But in the same way he wished for something that he himself could eat, and he was weary of the perpetual joint and the vegetables a l'eau. One day, when in a jocular spirit he was talking to me on this subject, I told him that we English had a saying to the effect that 'God sent us food, but the devil invented cooks.'

'You are quite right,' he replied, 'only as a Frenchman I should put it this way: "God sent us food, but the devil invented English cooks."'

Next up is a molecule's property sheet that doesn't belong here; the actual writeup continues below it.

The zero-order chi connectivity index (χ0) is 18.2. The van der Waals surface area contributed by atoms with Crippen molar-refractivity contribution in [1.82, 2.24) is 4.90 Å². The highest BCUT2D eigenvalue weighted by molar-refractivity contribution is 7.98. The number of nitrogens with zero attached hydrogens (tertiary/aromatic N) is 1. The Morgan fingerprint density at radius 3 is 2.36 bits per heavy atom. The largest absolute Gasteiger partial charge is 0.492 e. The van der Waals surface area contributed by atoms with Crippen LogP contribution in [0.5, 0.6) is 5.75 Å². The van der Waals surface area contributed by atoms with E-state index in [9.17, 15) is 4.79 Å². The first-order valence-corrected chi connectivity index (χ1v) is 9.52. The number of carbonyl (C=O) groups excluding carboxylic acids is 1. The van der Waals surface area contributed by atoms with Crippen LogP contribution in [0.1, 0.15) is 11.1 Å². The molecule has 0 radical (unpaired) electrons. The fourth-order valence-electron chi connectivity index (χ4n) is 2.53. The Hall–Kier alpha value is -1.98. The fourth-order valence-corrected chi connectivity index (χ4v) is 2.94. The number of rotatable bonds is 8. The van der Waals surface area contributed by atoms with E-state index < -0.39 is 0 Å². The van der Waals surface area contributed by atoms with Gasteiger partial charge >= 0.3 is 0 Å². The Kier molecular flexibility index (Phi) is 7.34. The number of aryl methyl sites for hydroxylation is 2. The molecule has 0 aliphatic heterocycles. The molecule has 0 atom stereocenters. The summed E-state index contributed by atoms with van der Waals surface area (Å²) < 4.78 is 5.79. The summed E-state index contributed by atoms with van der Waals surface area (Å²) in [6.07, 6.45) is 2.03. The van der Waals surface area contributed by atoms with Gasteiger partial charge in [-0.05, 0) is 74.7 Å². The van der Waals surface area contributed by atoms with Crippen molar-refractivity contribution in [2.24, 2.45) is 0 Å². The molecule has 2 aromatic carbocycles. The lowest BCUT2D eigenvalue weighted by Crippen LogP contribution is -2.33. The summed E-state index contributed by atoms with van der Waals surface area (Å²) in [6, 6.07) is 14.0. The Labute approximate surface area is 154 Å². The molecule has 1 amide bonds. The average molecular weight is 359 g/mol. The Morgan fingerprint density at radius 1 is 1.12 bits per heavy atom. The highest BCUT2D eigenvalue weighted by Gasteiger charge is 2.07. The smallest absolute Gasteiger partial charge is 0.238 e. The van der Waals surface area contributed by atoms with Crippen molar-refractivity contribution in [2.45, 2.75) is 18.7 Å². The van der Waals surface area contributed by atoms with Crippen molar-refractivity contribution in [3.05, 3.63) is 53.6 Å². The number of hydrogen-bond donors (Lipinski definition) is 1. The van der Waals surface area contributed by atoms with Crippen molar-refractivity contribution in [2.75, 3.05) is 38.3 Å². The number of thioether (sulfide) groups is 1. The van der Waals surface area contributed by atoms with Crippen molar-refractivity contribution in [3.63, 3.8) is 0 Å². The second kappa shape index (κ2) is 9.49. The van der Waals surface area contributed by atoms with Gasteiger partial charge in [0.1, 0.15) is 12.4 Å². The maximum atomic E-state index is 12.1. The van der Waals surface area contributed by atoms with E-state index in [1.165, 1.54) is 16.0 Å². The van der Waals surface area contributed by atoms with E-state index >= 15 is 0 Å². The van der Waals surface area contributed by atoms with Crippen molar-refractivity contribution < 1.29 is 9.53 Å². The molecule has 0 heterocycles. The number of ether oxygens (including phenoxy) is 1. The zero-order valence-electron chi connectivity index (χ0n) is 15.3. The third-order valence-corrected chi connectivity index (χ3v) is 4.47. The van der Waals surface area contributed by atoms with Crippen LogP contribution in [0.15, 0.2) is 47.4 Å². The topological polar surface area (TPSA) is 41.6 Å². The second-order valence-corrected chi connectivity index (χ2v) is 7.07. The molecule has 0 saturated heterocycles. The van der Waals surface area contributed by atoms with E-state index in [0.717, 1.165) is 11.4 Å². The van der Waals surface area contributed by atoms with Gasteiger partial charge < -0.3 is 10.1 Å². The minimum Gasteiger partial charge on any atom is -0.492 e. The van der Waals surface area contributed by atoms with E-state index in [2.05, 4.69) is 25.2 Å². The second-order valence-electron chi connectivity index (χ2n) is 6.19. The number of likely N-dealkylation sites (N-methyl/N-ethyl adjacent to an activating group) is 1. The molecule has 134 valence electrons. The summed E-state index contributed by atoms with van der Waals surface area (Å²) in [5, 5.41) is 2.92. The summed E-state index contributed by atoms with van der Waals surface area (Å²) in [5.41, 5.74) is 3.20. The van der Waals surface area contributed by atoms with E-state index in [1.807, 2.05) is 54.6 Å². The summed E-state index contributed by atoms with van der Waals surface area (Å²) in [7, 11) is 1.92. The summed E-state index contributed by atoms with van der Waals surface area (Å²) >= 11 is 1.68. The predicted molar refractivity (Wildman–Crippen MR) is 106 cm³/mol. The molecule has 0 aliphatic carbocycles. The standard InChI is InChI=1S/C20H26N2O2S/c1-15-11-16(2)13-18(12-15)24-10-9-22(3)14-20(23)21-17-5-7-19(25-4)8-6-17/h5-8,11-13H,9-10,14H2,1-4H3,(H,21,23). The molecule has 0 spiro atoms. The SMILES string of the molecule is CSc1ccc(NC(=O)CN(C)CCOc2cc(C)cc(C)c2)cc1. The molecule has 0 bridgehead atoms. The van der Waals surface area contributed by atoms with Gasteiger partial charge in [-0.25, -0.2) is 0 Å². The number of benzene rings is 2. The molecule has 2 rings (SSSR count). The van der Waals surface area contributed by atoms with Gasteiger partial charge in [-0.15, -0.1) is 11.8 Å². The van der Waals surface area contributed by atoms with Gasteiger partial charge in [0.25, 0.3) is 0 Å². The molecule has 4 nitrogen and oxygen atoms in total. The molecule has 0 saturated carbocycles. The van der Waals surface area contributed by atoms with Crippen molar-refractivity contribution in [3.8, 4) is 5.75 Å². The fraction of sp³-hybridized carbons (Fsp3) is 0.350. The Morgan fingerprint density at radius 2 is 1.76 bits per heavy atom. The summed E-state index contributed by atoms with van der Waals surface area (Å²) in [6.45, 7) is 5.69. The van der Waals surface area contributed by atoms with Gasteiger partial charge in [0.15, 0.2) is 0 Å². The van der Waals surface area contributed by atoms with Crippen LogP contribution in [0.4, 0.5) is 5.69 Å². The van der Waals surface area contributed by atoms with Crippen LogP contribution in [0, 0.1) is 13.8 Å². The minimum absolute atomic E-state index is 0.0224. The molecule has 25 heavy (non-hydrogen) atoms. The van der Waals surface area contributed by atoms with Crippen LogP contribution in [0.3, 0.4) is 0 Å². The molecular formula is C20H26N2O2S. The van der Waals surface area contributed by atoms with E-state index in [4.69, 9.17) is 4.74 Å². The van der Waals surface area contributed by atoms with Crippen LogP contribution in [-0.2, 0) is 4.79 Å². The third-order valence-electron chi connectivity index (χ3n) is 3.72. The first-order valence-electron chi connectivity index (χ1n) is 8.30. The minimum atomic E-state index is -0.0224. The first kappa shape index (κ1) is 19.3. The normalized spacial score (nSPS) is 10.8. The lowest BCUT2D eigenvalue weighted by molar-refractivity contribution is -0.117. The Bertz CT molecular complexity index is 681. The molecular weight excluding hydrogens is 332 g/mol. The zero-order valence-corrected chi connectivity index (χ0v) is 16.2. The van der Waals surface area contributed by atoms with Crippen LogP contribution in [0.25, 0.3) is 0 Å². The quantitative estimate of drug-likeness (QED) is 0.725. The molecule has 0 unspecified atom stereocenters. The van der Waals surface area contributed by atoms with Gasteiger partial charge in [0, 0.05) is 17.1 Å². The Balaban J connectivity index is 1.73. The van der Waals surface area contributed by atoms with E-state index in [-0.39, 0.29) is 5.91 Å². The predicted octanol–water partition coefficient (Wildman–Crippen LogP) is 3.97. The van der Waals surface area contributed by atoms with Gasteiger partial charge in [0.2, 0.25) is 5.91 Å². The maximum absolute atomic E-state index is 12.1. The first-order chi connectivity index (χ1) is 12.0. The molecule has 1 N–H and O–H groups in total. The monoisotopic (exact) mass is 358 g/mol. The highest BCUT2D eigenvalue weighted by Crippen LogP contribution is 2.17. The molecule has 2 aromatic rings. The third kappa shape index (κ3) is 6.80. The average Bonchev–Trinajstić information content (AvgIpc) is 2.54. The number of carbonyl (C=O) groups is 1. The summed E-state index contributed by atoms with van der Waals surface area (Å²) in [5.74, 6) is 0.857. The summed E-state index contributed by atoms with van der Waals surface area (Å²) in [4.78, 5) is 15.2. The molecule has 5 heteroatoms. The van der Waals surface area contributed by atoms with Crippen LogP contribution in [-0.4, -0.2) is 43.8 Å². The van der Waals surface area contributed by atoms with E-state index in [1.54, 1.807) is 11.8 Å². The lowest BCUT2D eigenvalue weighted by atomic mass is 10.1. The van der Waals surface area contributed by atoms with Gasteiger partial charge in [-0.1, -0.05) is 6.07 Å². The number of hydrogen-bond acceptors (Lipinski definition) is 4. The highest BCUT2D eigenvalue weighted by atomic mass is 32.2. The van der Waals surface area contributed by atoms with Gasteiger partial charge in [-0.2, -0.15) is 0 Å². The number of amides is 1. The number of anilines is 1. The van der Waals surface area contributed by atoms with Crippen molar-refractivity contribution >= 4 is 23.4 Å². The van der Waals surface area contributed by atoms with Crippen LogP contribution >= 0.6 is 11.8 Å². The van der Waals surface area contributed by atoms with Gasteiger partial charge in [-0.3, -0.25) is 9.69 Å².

Towards the end of August he again became very dispirited. The 'cause' did not at that time appear to be prospering in France, where so many people remained under the spell of the deceptive declarations and documents which had been made public in the Chamber of Deputies by War Minister Cavaignac early in July.

Of course the Revisionists were still hard at work, but in the face of M. Cavaignac's speech, placarded throughout the 36,000 townships of France, they seemed to have a very uphill task before them. The anti-Dreyfusites on their side were more arrogant than ever, and although M. Zola never once lost faith in the justice of his cause and its ultimate triumph, he did, on more than one occasion, question whether that triumph would come in a peaceful way.